• When a new supplier has come onto the market

  • When cost of raw materials or other market conditions have changed

  • When the expected cost is above what’s stated in your organizations procurement policy

When to use a Request for Proposal or Request for Tender?

You would typically use a request for proposal (RFP) or a request for tender (RFT) when the project or job is a higher value or multi stage request, or if you were doing very high volume over the year. For example, an RFP could be used for a multi year fleet arrangement, and an RFT could be used for procurement of raw sand for a year long contract. Your company procurement policy will typically specify the dollar limits for when an RFP or RFT should be used.

Step 3 – the ask to spend

Do you know if you can buy on behalf of your organization? Or do you need to ask for someone’s approval? This is called “the ask to spend” – otherwise known as “can I buy this please?”

The ask to spend in step 3 and the approval to spend in step 4 are two parts that are joined together. By looking at them separately we can understand them in more detail.

By requiring employees to get approval before they purchase it helps business owners to:

  • Control their expenses

  • Forecast their cash flow and budget accordingly

  • Standardize equipment and brands

  • Control the purchasing process so they can optimize it

The ask to spend can be an informal process or a formal process. An informal process might be a quick email to a manager, or catching your supervisor in the car park. A formal process may be entering a requisition into your computerized system.

There are four key parts to the ask.

  1. Item description

  2. Reason for needing it

  3. Approximate or maximum $ amount

  4. Department or location paying for it

Here’s where it’s gets interesting. All of these are critical to making sure that the rest of the process flows smoothly. Missing the department or location information won’t actually affect the process until it hits step 8. Unless accounting knows which department or location is paying for the goods, they won’t be able to process the invoice and get it paid on time.

Step 4 – the approval to spend

This is the second half of this part – getting the approval to spend. This ensures that the right person or people in your organization are approving the purchase request. Communicate who this is to your employees so that are clear on who they need to ask. Ideally you have a purchasing policy that clearly sets out who has the authority to approve purchases and up to what limit in your company.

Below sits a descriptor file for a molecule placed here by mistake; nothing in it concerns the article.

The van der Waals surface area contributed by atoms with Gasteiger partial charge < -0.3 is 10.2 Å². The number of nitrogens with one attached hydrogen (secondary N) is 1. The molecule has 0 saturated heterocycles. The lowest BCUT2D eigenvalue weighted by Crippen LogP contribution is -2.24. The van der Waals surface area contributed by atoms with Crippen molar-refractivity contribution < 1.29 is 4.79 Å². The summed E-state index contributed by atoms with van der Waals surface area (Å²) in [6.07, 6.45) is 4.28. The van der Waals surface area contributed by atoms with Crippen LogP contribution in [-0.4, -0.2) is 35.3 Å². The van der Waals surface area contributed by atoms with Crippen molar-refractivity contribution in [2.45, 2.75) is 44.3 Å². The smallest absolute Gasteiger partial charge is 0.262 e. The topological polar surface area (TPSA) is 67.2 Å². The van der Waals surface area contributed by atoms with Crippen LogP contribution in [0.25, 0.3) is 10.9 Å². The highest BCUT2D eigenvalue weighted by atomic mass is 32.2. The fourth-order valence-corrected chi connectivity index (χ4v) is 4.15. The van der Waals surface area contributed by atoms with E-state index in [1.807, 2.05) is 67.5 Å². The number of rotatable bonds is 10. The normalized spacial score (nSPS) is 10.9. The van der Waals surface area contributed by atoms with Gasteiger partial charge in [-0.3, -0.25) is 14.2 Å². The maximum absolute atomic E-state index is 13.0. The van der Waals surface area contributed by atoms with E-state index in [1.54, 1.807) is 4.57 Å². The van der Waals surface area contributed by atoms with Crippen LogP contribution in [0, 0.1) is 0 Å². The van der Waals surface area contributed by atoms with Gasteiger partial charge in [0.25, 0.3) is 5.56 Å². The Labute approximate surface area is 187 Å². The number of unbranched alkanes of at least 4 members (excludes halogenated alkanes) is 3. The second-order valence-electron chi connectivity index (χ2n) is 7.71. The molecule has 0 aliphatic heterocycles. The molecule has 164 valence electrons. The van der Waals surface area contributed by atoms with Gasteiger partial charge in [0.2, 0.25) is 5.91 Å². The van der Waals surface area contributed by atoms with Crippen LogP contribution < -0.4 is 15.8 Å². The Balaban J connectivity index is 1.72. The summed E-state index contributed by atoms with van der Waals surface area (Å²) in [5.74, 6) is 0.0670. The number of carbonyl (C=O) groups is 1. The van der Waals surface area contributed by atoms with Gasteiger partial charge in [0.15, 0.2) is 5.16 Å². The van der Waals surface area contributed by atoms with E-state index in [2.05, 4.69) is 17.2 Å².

If you don’t have a purchasing policy, that's something we specialize in. We offer a free Purchasing Power Clarity Call to get you started.

To keep the business running, make sure that your requisition approval people are available to approve when needed. Ask yourself, what happens when someone is sick? Who can approve in emergencies? What constitutes an emergency? What happens afterwards to fix up the paperwork?

This is a major control point in your budget. If you have employees purchasing without the proper approval, even or especially if it’s to get their job done, then a review of your purchasing policy and process is definitely a good idea.

As you can see, a lot of work has already happened before the goods even get purchased. By doing this work up front it creates a much smoother end to the purchasing cycle.

Step 5 – Purchasing the items

Wow, finally we are at purchasing the items! This is the “no going back” moment when your business gets committed to the purchase. You commit to receiving the goods, and paying the invoice.

Did your employee just order 20 real live elephants instead of framed photos? Oh no! Here’s hoping you can get hold of the supplier before they box them up and start shipping them.

Speeding up the time spent on this step can be a quick win. Check with your suppliers to see if they offer online ordering instead of waiting on the phone. Add your items onto

auto shipping, if you use them often enough at a predictable rate. You will never run out of office coffee again!

Please, I implore you, train your employees to provide a Purchase Order (PO) number to your suppliers. Advise all your suppliers to ask for one. If you don’t use PO numbers, then use a department name or requester name instead. Anything to help your receivers know where to send the box.

What are your tips for ordering faster and more efficiently? Share them below in the comments.

Step 6 – Items received and sent to requester